The second law pertinent to the present invention is that the two halves of a two body vibrating system must have the same resonant frequency. If they didn't have the same resonant frequency, they would constitute separate vibration modes and not the two halves of the same mode. Resonant frequency is equal to the square root of stiffness/mass. Therefore, the two mass groups having the same resonant frequency must have the same stiffness to mass ratio.
In a balanced flowmeter, the flow tube with contained material and the balance bar have the same stiffness to mass ratio since they have the same resonant frequency. When a conventional single flow tube flowmeter is unbalanced by a material of different density, the nodes separating flow tube mass from the balance bar mass move to accommodate the conservation of momentum of the combined structure comprising the flow tube, balance bar, and case. With a more dense material, the nodes move inward on the flow tube so that some of the flow tube mass and case mass vibrate with the balance bar. The result of the shift of mass is that the flow tube natural frequency drops less than the increased fluid density would indicate because the flow tube gives up some mass to the balance bar. Also, the balance bar natural frequency drops from the added mass comprising part of the flow tube and case so that the mass/stiffness ratios and resonant frequencies of the two structures stay equal. With low density fluids, the nodes move in the opposite direction and the balance bar gives up mass to the flow tube to keep the resonant frequencies equal.
In the prior art solutions, the shift of the nodal positions primarily shifts mass from one member and the case to the other member. The problem is the involvement of the case mass and the fact that its shaking amplitude is a function of the mounting stiffness which is unknown. Because the case shaking amplitude is unknown, the shift in meter sensitivity is also unknown. The nodal shift with imbalance also alters the spring rates of the two members by making one "spring" longer and the other shorter. But, since the "spring" in each member is spread throughout the structure, the nodal shift distance is very small compared to the "spring" length, and the shift in the spring rates is very small.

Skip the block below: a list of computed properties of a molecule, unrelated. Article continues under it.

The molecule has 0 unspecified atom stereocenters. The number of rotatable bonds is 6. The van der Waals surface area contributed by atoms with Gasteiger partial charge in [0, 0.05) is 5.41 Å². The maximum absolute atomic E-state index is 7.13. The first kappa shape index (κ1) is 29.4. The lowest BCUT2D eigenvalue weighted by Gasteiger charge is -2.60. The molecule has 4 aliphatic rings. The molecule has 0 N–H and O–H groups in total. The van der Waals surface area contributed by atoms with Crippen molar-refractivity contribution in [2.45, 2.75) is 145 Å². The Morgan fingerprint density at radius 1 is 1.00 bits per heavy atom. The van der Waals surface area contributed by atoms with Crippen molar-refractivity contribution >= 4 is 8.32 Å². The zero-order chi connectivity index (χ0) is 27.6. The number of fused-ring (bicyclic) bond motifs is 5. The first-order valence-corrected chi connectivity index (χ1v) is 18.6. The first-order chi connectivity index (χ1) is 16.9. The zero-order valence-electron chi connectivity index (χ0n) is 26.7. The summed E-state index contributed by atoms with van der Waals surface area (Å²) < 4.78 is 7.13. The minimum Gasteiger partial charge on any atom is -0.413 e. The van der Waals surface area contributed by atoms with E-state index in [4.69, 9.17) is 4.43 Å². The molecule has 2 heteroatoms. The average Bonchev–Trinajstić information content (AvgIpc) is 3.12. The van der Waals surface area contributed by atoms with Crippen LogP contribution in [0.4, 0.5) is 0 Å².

In the present invention, the "spring" of each member is concentrated in the vicinity of the end nodes rather than distributed throughout the structure. A shift in nodal location thus significantly alters the effective spring lengths by making one shorter and consequently stiffer and the other longer and softer (spring stiffness is inversely proportional to spring length). In the present invention, the nodal shift with fluid density alters the spring rates in such a manner as to keep the resonant frequencies of the flow tube and the balance bar equal. With the resonant frequencies equal, the vibration amplitudes of the flow tube and balance bar adjust themselves automatically to conserve momentum. By this means, the meter balance is maintained without transferring significant mass or involving the meter case.
In accordance with the present invention, the flow tube and a balance bar are removed from the spring function of the flowmeter and the spring function is concentrated in the brace bar. A structure's significance as a spring can be determined by the amount of spring energy it stores in its deflected state. If an area stores very little spring energy it has very little impact on the frequency of the system. The equation for spring energy,
reveals that spring energy can be made insignificant by making the stiffness, k, very small. When this is done the structure behaves as though there is a hinge or gap in the location of the very soft spring. Spring energy can also be made insignificant in a region by making the spring deflection, x, very small. This can be done either by reducing the loading locally or making the spring stiffness, k, so large that the loading fails to deflect the member. When this is done the structure behaves as though there is a rigid link in the location of the high stiffness. Both of these methods are used to remove the flow tube and balance bar from the (significant) spring function of the flowmeter. The balance bar and the flow tube still remain important to the dynamics of the system, but only as mass elements.